Though neither require shaving or trimming, regular brushing makes a world of difference when it comes to maintainance. All prospective owners should be prepared to deal with furry household surfaces. The good news? As long as they don’t roll in mud, you won’t bathe German Shepherds as much as other dogs! In fact, it’s best to only bathe them every 4-5 months.
German Shepherds are famous, in multiple ways! On top of their acting successes and K-9 notoriety, German Shepherds also have a lengthy history of presidential ties. Among the Presidents to have GSD companions are Presidents Joe Biden, Rutherford B. Hayes, John F. Kennedy, and Franklin Roosevelt. Two of these dogs even share the same name: Major is currently Biden’s (former) fire rescue dog, and was also the name of the police dog President Roosevelt owned.
In addition, many A-list celebrities own GSDs. Ben Affleck, Jennifer Aniston, Billy Ray Cyrus, George Foreman, Kaley Cuoco, John Stamos and more have all have/had German Shepherds. As one of the most favored breeds, it’s only natural that some would wind up in the spotlight.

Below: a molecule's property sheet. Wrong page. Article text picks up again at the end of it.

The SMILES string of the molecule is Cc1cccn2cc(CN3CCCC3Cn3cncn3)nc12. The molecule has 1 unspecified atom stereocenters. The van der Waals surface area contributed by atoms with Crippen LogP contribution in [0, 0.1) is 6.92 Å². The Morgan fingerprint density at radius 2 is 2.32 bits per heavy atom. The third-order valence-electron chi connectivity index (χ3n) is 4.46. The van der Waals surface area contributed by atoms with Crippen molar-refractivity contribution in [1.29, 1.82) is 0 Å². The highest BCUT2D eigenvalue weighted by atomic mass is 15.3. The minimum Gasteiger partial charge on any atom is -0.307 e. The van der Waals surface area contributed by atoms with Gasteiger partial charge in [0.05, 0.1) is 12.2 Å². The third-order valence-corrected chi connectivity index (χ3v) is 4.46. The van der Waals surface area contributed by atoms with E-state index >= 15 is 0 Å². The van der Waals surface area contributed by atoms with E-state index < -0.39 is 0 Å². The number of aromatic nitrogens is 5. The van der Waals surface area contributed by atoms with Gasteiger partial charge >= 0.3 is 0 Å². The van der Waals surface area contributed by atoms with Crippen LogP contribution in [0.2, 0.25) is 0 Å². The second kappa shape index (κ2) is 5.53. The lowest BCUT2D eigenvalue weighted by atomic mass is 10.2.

Assistance Animals and Service Dogs are vital to the mental health community. Many individual’s enlist the holistic assistance of an ESA or PSA to get through every day life. As mentioned above, German Shepherds are hard workers and have characteristics of intelligence, keen observation, courage, and attentiveness. For these and plenty of other reasons, GSDs can make excellent ESAs and PSDs. They may be trained professionally, but are also legally allowed to be owner-trained! If you are interested in verifying your qualification for this phenomenal resource, simply take our quiz at the link below.
The benefits of an Emotional Support Animal certification and a Psychiatric Service Dog certification are drastically different. Fortunately for you, American Service Pets’ network of active board certified doctors can help you find the right path to certification. To find out whether you need an ESA or PSD letter, take our easy, three-step Pet Owner Survey!